Today we are going to cover some useful information on a spice and supplement that has been getting quite a bit of media attention over the past year. As we’ve discussed in previous posts, chronic inflammation is the building block of many chronic diseases, including cancer, heart disease and Alzheimer’s disease.
There are many things we can do in terms of diet to help decrease the inflammation in our body, including a high intake of omega-3 fats and a reduced intake of omega-6 fats, sugar and trans fats. Lifestyle factors also play a role in keeping inflammation at bay, including adequate sleep and stress management.
Curcumin is the main active ingredient and powerful antioxidant found in turmeric. You are likely familiar with turmeric, as it is responsible for giving curry its yellow color. Turmeric has been used traditionally for its medicinal properties for thousands of years.
Unfortunately, sprinkling turmeric on your food may not give you the potent anti-inflammatory benefits you’re looking for, as pure turmeric powder averages only 3.14% curcumin by weight (1).
Tip: If you’re using turmeric for its anti-inflammatory health benefits, I recommend pairing turmeric with black pepper. A component of black pepper called piperine enhances the absorption of curcumin by 2000%. However, if you’re using turmeric to help reduce inflammation in the intestines, you should AVOID consuming pepper with turmeric to enhance absorption. When using turmeric for combatting intestinal inflammation, it is not necessary that the turmeric is absorbed into the bloodstream and instead you want it to reach your intestines.
Research on the long-term benefits of turmeric use are limited, however there are consistent results suggesting that curcumin can be beneficial for many different conditions. Let’s review some recent findings:
Research is also emerging in the area of curcumin and Alzheimer’s disease. In one particular 6-month trial, curcumin was provided at 1 or 4 grams per day in a population of individuals 50 years and older who were experiencing a cognitive decline for at least 6 months prior to the beginning of the trial. The MMSE (a rating scale used for Alzheimer’s) was then tested and scores increased in the placebo group but were mostly halted in the group supplementing with curcumin (a higher score indicates increased cognitive decline). More research must be conducted in this are due to the small sample size (27 subjects) and other confounding factors that must be controlled but it is very promising to see these results, even from a small sample (4).
As we’ve just covered, there is a significant amount of research indicating that supplementing with turmeric is very promising at reducing pain and inflammation, so why isn’t everyone supplementing? Inflammation is the building block of many chronic diseases so wouldn’t everyone benefit from taking a turmeric supplement?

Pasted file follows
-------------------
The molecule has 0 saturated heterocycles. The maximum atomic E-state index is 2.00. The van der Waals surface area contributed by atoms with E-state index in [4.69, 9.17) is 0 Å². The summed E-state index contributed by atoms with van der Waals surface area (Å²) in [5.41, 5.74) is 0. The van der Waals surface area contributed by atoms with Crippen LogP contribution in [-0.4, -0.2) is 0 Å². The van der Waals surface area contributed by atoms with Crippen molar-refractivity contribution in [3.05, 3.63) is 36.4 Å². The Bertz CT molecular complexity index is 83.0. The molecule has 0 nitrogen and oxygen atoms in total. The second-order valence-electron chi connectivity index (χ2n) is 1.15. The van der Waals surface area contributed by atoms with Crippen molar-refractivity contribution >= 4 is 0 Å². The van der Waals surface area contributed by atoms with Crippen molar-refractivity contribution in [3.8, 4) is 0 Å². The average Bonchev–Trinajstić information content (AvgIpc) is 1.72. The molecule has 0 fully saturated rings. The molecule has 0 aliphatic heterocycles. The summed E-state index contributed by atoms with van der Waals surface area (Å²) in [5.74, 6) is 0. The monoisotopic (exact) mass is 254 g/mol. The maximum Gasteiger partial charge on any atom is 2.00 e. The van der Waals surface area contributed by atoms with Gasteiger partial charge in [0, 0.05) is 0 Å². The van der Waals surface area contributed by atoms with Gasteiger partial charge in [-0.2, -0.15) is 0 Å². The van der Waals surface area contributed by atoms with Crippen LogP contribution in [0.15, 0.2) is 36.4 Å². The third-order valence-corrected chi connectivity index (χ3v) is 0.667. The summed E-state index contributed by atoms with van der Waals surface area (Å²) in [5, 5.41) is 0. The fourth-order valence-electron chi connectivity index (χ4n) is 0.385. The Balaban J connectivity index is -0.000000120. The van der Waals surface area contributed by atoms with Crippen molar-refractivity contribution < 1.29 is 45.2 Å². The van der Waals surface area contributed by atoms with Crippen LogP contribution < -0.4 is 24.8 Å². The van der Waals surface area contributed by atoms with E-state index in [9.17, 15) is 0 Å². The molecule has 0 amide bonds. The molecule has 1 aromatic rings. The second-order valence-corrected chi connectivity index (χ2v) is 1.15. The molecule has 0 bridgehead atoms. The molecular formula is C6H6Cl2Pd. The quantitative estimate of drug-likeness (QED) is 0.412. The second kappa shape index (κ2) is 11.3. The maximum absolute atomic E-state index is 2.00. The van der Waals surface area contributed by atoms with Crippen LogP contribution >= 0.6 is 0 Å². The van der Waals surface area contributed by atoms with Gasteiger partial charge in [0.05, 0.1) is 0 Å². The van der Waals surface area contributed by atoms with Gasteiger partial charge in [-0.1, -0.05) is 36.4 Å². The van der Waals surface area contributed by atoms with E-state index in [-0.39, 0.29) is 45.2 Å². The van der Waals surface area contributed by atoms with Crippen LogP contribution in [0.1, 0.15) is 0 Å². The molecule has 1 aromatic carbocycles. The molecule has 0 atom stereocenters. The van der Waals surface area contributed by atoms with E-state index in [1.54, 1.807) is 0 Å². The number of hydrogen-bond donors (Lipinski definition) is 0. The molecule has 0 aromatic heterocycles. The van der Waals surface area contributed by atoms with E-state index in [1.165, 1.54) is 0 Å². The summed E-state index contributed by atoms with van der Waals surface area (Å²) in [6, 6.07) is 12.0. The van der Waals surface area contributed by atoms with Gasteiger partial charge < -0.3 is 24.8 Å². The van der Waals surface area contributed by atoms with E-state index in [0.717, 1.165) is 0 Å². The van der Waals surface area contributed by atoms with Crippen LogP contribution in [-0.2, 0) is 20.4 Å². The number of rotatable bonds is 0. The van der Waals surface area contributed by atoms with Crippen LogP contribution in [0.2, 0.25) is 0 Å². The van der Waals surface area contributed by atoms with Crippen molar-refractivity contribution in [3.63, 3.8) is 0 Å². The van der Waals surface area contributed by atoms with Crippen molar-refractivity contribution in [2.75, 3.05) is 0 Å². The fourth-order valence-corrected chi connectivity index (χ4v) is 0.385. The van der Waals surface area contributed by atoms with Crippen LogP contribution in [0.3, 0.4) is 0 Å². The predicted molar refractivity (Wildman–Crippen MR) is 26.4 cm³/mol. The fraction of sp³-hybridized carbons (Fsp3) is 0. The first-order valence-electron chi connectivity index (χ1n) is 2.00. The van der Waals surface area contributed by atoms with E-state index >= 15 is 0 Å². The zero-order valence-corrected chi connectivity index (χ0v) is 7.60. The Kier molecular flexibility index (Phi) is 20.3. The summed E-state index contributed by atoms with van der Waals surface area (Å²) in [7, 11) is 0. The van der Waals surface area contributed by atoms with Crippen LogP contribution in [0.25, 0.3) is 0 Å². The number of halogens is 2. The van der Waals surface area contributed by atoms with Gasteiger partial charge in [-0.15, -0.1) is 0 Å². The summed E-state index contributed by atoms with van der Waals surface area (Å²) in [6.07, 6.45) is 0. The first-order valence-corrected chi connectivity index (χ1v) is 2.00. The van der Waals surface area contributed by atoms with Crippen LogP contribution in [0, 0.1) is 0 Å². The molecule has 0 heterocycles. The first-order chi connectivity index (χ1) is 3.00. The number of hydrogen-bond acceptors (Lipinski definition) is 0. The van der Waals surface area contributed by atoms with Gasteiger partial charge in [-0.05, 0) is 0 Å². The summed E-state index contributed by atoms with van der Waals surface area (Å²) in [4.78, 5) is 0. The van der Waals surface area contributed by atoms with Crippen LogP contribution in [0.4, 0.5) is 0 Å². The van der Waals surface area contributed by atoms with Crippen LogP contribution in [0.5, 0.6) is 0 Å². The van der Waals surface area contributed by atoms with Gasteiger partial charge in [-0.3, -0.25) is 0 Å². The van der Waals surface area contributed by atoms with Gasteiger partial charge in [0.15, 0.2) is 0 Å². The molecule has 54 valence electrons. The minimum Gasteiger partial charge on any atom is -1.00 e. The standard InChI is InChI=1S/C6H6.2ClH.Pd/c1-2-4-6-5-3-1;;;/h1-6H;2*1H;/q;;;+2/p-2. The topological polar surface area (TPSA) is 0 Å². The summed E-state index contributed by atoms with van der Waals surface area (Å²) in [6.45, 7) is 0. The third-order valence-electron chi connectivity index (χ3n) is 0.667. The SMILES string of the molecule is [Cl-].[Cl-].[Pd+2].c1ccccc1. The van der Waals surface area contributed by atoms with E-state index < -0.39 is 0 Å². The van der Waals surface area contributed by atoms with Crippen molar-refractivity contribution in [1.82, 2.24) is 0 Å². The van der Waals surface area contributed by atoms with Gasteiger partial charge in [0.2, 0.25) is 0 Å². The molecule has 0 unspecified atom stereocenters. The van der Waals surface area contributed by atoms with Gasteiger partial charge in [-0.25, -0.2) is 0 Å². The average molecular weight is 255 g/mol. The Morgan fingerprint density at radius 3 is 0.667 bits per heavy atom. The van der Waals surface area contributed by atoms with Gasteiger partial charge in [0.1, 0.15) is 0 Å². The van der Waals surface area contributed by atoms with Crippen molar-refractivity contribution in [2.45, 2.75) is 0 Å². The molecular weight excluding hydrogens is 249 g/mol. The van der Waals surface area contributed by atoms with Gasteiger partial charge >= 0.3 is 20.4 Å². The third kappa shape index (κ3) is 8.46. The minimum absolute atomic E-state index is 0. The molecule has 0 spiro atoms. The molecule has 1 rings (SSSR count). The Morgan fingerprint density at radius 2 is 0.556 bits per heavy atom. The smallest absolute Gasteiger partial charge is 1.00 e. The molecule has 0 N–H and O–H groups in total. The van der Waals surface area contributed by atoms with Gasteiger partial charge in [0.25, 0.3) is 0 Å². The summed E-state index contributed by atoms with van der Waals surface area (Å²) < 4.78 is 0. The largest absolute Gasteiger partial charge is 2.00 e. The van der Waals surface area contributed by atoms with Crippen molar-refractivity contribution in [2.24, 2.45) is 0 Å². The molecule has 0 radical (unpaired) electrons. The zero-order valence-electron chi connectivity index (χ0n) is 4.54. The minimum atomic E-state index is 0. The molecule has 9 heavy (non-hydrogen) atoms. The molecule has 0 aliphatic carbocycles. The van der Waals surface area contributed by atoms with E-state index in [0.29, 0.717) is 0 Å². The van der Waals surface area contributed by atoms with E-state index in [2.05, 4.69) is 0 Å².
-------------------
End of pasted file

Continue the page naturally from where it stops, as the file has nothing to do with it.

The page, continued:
Right now there is no consensus on what dosage is appropriate and recommended dosage varies from person to person. More research is needed before this supplement becomes more mainstream but it is showing a lot of promise and could be beneficial for you (be sure to talk to your personal health practitioner before beginning any supplement regimen).
In order to increase absorption of curcumin, the turmeric supplement must contain black pepper extract or piperine.
If you’re not supplementing and simply adding more turmeric to your meals, always add black pepper to the dish.
As with many supplements, patience is key. If you decide to supplement with turmeric, please be sure to be consistent with intake over at least eight weeks, as it may take this long for benefits to become apparent. Many of the research studies conducted using turmeric/curcumin supplements lasted 6 months, so be prepared to be patient as it may take this amount of time to achieve maximum benefits.
If you cannot find a turmeric supplement at your local health food store that meets the above standards, here is a link to a good quality supplement available on Amazon.
According to Dr. Andrew Weil, you should not supplement with turmeric if...
Important to note:
Serves 6 to 8
2 tablespoons extra-virgin olive oil, plus more to serve
2 medium white onions, thinly sliced
1/2 teaspoon kosher salt, plus more to season
4 cloves garlic, minced
1 large head of cauliflower (about 2 pounds), trimmed and cut into florets
4 1/2 cups low-sodium vegetable broth or water
1/2 teaspoon ground coriander
1/2 teaspoon ground turmeric
1 1/4 teaspoons ground cumin
1 cup coconut milk
Freshly ground black pepper, to season
1/4 cup roasted cashew halves, for garnish (optional)
1/4 cup finely chopped Italian parsley, for garnish (optional)
Red pepper flakes, for garnish (optional)
Heat oil in a large pot over medium heat until shimmering. Cook the onions and 1/4 teaspoon salt until onions are soft and translucent, 8 to 9 minutes.
Reduce heat to low, add garlic, and cook for 2 additional minutes.
Add cauliflower, broth or water, coriander, turmeric, cumin, and remaining 1/4 teaspoon salt. Bring to a boil over medium-high heat, then reduce the heat to low. Simmer until cauliflower is fork-tender, about 15 minutes.
Working in batches, purée the soup in a blender until smooth and then return the soup to the soup pot. (Alternatively, use an immersion blender to purée the soup right in the pot.)
Stir in the coconut milk and warm the soup. Taste and add more salt, pepper, or spices if you’d like.
To serve, ladle the soup into bowls and garnish with a handful of toasted cashews, a few springs of parsley, sprinkle of red pepper flakes, and a dash of olive oil to top.
Do you think supplementing with turmeric is right for you? Do you currently supplement with it? What have been your experiences? Please share in the comments below!
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Yours in Health,